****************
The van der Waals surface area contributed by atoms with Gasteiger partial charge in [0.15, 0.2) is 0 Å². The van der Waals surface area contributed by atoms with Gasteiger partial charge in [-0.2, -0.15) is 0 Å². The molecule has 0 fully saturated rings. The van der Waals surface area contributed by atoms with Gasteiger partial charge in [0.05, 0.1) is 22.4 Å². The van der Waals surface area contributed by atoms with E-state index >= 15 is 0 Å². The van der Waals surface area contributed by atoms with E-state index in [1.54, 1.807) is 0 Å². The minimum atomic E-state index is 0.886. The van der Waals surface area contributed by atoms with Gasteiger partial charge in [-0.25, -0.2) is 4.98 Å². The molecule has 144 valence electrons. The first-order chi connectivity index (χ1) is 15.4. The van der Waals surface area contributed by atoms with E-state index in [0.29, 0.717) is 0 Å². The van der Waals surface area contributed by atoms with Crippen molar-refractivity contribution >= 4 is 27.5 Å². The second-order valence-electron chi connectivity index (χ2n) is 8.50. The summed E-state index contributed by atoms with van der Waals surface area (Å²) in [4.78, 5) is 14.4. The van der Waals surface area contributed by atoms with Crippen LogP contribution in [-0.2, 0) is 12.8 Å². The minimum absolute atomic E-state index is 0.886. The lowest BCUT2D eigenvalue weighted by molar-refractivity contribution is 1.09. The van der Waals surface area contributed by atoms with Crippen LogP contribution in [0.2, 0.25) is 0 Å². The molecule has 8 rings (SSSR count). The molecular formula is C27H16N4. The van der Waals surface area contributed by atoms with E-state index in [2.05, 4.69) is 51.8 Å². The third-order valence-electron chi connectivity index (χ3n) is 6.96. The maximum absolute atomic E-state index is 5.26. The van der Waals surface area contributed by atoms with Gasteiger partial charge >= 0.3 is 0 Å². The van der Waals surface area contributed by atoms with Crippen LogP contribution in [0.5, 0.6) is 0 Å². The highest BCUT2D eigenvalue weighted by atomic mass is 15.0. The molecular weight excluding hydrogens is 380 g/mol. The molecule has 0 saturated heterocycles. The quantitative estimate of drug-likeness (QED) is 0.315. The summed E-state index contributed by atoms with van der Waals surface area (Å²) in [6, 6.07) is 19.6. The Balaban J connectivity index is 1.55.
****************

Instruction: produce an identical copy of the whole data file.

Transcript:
The van der Waals surface area contributed by atoms with Gasteiger partial charge in [0.15, 0.2) is 0 Å². The van der Waals surface area contributed by atoms with Gasteiger partial charge in [-0.2, -0.15) is 0 Å². The molecule has 0 fully saturated rings. The van der Waals surface area contributed by atoms with Gasteiger partial charge in [0.05, 0.1) is 22.4 Å². The van der Waals surface area contributed by atoms with E-state index >= 15 is 0 Å². The van der Waals surface area contributed by atoms with E-state index in [1.54, 1.807) is 0 Å². The minimum atomic E-state index is 0.886. The van der Waals surface area contributed by atoms with Gasteiger partial charge in [-0.25, -0.2) is 4.98 Å². The molecule has 144 valence electrons. The first-order chi connectivity index (χ1) is 15.4. The van der Waals surface area contributed by atoms with E-state index in [0.29, 0.717) is 0 Å². The van der Waals surface area contributed by atoms with Crippen molar-refractivity contribution >= 4 is 27.5 Å². The second-order valence-electron chi connectivity index (χ2n) is 8.50. The summed E-state index contributed by atoms with van der Waals surface area (Å²) in [4.78, 5) is 14.4. The van der Waals surface area contributed by atoms with Crippen LogP contribution in [-0.2, 0) is 12.8 Å². The minimum absolute atomic E-state index is 0.886. The lowest BCUT2D eigenvalue weighted by molar-refractivity contribution is 1.09. The van der Waals surface area contributed by atoms with Crippen LogP contribution in [0.2, 0.25) is 0 Å². The molecule has 8 rings (SSSR count). The molecular formula is C27H16N4. The van der Waals surface area contributed by atoms with E-state index in [2.05, 4.69) is 51.8 Å². The third-order valence-electron chi connectivity index (χ3n) is 6.96. The maximum absolute atomic E-state index is 5.26. The van der Waals surface area contributed by atoms with Gasteiger partial charge >= 0.3 is 0 Å². The van der Waals surface area contributed by atoms with Crippen LogP contribution in [0.5, 0.6) is 0 Å². The highest BCUT2D eigenvalue weighted by atomic mass is 15.0. The molecular weight excluding hydrogens is 380 g/mol. The molecule has 0 saturated heterocycles. The quantitative estimate of drug-likeness (QED) is 0.315. The summed E-state index contributed by atoms with van der Waals surface area (Å²) in [6, 6.07) is 19.6. The Balaban J connectivity index is 1.55.